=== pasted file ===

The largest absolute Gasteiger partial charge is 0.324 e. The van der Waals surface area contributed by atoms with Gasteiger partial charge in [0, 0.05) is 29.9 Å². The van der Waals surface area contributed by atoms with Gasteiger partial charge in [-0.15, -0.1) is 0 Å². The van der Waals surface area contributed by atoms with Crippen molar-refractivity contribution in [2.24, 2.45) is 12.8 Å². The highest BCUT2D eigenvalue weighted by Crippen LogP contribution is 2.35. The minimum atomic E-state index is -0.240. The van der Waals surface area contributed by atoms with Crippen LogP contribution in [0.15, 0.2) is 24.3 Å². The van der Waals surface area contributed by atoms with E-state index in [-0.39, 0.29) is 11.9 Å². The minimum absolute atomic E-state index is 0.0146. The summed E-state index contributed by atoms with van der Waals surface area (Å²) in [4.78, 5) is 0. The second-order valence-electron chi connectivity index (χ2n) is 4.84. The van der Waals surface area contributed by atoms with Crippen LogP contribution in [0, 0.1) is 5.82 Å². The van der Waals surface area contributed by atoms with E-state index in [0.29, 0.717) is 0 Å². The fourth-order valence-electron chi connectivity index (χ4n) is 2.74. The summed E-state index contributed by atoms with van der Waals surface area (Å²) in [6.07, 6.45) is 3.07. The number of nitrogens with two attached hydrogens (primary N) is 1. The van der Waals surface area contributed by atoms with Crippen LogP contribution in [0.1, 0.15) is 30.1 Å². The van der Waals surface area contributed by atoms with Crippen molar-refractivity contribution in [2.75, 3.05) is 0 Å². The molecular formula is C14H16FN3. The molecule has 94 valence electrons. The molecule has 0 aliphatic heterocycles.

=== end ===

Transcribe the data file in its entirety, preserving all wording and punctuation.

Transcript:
The largest absolute Gasteiger partial charge is 0.324 e. The van der Waals surface area contributed by atoms with Gasteiger partial charge in [0, 0.05) is 29.9 Å². The van der Waals surface area contributed by atoms with Gasteiger partial charge in [-0.15, -0.1) is 0 Å². The van der Waals surface area contributed by atoms with Crippen molar-refractivity contribution in [2.24, 2.45) is 12.8 Å². The highest BCUT2D eigenvalue weighted by Crippen LogP contribution is 2.35. The minimum atomic E-state index is -0.240. The van der Waals surface area contributed by atoms with Crippen LogP contribution in [0.15, 0.2) is 24.3 Å². The van der Waals surface area contributed by atoms with E-state index in [-0.39, 0.29) is 11.9 Å². The minimum absolute atomic E-state index is 0.0146. The summed E-state index contributed by atoms with van der Waals surface area (Å²) in [4.78, 5) is 0. The second-order valence-electron chi connectivity index (χ2n) is 4.84. The van der Waals surface area contributed by atoms with Crippen LogP contribution in [0, 0.1) is 5.82 Å². The van der Waals surface area contributed by atoms with E-state index in [0.29, 0.717) is 0 Å². The fourth-order valence-electron chi connectivity index (χ4n) is 2.74. The summed E-state index contributed by atoms with van der Waals surface area (Å²) in [6.07, 6.45) is 3.07. The number of nitrogens with two attached hydrogens (primary N) is 1. The van der Waals surface area contributed by atoms with Crippen LogP contribution in [0.1, 0.15) is 30.1 Å². The van der Waals surface area contributed by atoms with Crippen molar-refractivity contribution in [2.75, 3.05) is 0 Å². The molecular formula is C14H16FN3. The molecule has 94 valence electrons. The molecule has 0 aliphatic heterocycles.